Buddy, your family’s not off the track—you are! Personally, I’m really not thrilled with the “hats-piled-high” approach to volunteering in Scouting. Fact is, I think it’s a great killer—of people and units, too. Especially the Cubmaster-Den Leader dual role. And, let’s face it, brother, nobody put those “hats” on your head except YOU. So, it’s time to shed a couple, because the other three members of your family—your wife, your son, and your daughter, too—are absolutely right! But, Scouting’s not to blame—you are! Time to grow a spine and say, “Thanks, I’m honored, but NOT RIGHT NOW.” If you were just the Cubmaster, or just the Webelos Den Leader (take your pick), you reasonably should be looking at just three to at the most four evenings a month: One for the Roundtable, one for the Pack committee/Den Leader meeting, and one for the Pack meeting itself, plus maybe one evening at home, for “prep” work. That’s only once a week, and that leaves lots of time for you to spend with your own son. And your wife. And your daughter. THEY are the ones who need you most! When folks insist on wearing several Scouting “hats,” the ones who lose the most are the very children we’re supposed to be doing this for. So, I encourage you to focus your energies where they’ll do the most good—on your own son, and then his friends in his Den. Now, you’re gonna tell me, “If I don’t do the job, no one will stand up and the job won’t get done at all.” Well, go ahead and say that, if you like. But I’m going to tell you this: The best leaders of volunteers—in or out of Scouting—are the ones who can get others to volunteer, too. If you’re going to “rescue” your Pack by taking on multiple jobs, who’s going to rescue you, when your family throws you and your uniform into the doghouse? Ask yourself this: How will my own son appreciate what Scouting has to offer if I’m never home to share the vision with HIM? Besides, if your wife isn’t exactly overjoyed with your spending so much time on Scouting stuff, how’s that workin’ for you? You’d better start remembering: “If Mama ain’t happy, ain’t nobody happy!” Think about it!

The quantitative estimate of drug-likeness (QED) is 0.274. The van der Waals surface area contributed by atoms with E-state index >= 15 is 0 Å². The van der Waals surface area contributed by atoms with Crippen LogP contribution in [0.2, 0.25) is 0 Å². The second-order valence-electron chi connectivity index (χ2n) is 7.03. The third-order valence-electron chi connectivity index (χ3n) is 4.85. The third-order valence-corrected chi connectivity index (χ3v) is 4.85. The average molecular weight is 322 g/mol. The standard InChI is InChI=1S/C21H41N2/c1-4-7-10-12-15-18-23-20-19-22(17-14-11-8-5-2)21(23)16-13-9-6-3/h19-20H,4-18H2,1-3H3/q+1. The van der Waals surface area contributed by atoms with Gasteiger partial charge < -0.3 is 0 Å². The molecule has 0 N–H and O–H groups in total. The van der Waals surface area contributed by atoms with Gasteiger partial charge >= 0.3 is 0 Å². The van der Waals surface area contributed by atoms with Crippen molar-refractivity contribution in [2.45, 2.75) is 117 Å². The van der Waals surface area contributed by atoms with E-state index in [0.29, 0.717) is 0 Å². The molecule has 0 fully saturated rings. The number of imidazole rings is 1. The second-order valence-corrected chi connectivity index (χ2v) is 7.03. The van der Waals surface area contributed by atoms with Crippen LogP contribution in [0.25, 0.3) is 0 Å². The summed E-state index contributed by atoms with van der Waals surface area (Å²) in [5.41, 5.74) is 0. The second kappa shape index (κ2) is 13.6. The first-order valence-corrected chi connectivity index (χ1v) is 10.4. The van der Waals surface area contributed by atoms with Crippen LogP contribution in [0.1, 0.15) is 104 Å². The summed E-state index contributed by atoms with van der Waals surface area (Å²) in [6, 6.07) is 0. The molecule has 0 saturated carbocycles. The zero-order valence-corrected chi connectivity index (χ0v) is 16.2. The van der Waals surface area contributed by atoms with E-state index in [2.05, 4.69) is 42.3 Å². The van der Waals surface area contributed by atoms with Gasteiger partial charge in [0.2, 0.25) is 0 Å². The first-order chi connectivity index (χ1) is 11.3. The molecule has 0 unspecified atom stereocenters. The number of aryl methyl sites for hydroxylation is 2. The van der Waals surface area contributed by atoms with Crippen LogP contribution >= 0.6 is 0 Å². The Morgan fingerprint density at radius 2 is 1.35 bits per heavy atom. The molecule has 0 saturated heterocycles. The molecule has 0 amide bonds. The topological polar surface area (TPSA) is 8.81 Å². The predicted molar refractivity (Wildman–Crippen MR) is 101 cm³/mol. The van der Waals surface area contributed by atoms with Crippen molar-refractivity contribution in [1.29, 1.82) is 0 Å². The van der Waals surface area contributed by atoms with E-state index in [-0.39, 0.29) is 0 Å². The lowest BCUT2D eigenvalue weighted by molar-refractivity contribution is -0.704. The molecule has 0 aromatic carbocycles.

In the 2002-2004 Insignia Guide there’s no information on where to wear the Risk Zone and Youth Protection emblems on the uniform shirt. Are these actually “official” and where can information on the placement of them be found? Dennis Vega
My local Scout Shop experts told me all about these two. These “trained” patches for RZ and YP are treated as patches in the “temporary” category—this has to do more with location on the uniform than permanence. Insignia in the “temporary” class go on the RIGHT pocket ONLY. For these two small ones, either or both can be placed at the bottom of the pocket (but not below the bottom seam of the pocket), and below any other temporary patch (such as a summer camp or camporee or other patch). Or, if there’s no other temporary patch, they may be centered on the pocket itself (but definitely NOT on the flap—this location is reserved exclusively for OA “flap” patches). Unlike the red-bordered “TRAINED” insignia that’s worn on the left sleeve, signifying unit leadership training, these are definitely not placed in a similar sleeve position, even though they, also, say “trained.”